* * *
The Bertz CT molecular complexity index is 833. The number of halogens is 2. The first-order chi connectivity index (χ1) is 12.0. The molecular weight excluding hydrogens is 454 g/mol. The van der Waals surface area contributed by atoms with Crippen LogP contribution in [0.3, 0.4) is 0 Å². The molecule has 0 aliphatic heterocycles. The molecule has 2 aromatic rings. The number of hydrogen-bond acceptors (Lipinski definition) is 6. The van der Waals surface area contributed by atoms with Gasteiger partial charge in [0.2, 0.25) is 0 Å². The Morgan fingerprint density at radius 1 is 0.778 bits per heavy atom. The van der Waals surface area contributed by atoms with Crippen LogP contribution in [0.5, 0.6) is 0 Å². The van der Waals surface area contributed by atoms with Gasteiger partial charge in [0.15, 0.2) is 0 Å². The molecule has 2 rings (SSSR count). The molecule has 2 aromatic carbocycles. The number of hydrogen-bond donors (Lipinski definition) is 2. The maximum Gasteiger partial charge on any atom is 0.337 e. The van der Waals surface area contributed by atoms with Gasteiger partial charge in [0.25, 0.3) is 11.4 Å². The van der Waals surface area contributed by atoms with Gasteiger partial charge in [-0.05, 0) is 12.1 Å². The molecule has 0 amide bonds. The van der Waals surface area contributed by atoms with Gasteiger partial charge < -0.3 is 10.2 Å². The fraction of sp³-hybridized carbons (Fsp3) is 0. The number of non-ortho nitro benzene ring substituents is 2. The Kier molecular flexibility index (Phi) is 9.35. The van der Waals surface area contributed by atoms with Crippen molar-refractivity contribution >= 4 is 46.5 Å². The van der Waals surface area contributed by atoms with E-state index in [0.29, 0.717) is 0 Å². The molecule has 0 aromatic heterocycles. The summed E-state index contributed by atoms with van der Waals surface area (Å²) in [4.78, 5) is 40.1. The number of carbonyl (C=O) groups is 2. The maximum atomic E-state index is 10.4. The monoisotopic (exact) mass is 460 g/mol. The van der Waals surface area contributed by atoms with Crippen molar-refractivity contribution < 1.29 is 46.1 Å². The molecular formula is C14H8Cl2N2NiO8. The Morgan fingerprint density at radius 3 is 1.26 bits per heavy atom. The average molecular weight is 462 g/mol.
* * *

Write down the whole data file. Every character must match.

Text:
The Bertz CT molecular complexity index is 833. The number of halogens is 2. The first-order chi connectivity index (χ1) is 12.0. The molecular weight excluding hydrogens is 454 g/mol. The van der Waals surface area contributed by atoms with Crippen LogP contribution in [0.3, 0.4) is 0 Å². The molecule has 0 aliphatic heterocycles. The molecule has 2 aromatic rings. The number of hydrogen-bond acceptors (Lipinski definition) is 6. The van der Waals surface area contributed by atoms with Gasteiger partial charge in [0.2, 0.25) is 0 Å². The Morgan fingerprint density at radius 1 is 0.778 bits per heavy atom. The van der Waals surface area contributed by atoms with Crippen LogP contribution in [0.5, 0.6) is 0 Å². The van der Waals surface area contributed by atoms with Gasteiger partial charge in [0.15, 0.2) is 0 Å². The molecule has 2 rings (SSSR count). The molecule has 2 aromatic carbocycles. The number of hydrogen-bond donors (Lipinski definition) is 2. The maximum Gasteiger partial charge on any atom is 0.337 e. The van der Waals surface area contributed by atoms with Gasteiger partial charge in [0.25, 0.3) is 11.4 Å². The van der Waals surface area contributed by atoms with Gasteiger partial charge in [-0.05, 0) is 12.1 Å². The molecule has 0 amide bonds. The van der Waals surface area contributed by atoms with Gasteiger partial charge < -0.3 is 10.2 Å². The fraction of sp³-hybridized carbons (Fsp3) is 0. The number of non-ortho nitro benzene ring substituents is 2. The Kier molecular flexibility index (Phi) is 9.35. The van der Waals surface area contributed by atoms with Crippen molar-refractivity contribution >= 4 is 46.5 Å². The van der Waals surface area contributed by atoms with E-state index in [0.29, 0.717) is 0 Å². The molecule has 0 aromatic heterocycles. The summed E-state index contributed by atoms with van der Waals surface area (Å²) in [4.78, 5) is 40.1. The number of carbonyl (C=O) groups is 2. The maximum atomic E-state index is 10.4. The monoisotopic (exact) mass is 460 g/mol. The van der Waals surface area contributed by atoms with Crippen molar-refractivity contribution < 1.29 is 46.1 Å². The molecular formula is C14H8Cl2N2NiO8. The Morgan fingerprint density at radius 3 is 1.26 bits per heavy atom. The average molecular weight is 462 g/mol.